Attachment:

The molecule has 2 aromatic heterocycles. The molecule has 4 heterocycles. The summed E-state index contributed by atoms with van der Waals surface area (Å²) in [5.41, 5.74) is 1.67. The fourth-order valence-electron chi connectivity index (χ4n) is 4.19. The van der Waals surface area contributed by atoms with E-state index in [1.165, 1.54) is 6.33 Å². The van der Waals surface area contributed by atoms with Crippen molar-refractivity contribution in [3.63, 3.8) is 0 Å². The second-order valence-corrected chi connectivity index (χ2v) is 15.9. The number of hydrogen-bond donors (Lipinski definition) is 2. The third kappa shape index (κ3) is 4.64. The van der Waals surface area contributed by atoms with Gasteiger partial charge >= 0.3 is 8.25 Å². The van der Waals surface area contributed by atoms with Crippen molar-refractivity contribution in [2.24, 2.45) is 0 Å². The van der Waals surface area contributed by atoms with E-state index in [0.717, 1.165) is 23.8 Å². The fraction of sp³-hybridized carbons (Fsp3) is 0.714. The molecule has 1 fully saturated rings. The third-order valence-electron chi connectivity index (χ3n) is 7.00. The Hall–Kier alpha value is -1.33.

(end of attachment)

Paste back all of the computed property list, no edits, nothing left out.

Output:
The molecule has 2 aromatic heterocycles. The molecule has 4 heterocycles. The summed E-state index contributed by atoms with van der Waals surface area (Å²) in [5.41, 5.74) is 1.67. The fourth-order valence-electron chi connectivity index (χ4n) is 4.19. The van der Waals surface area contributed by atoms with E-state index in [1.165, 1.54) is 6.33 Å². The van der Waals surface area contributed by atoms with Crippen molar-refractivity contribution in [3.63, 3.8) is 0 Å². The second-order valence-corrected chi connectivity index (χ2v) is 15.9. The number of hydrogen-bond donors (Lipinski definition) is 2. The third kappa shape index (κ3) is 4.64. The van der Waals surface area contributed by atoms with Gasteiger partial charge >= 0.3 is 8.25 Å². The van der Waals surface area contributed by atoms with Crippen molar-refractivity contribution in [2.24, 2.45) is 0 Å². The van der Waals surface area contributed by atoms with E-state index in [0.717, 1.165) is 23.8 Å². The fraction of sp³-hybridized carbons (Fsp3) is 0.714. The molecule has 1 fully saturated rings. The third-order valence-electron chi connectivity index (χ3n) is 7.00. The Hall–Kier alpha value is -1.33.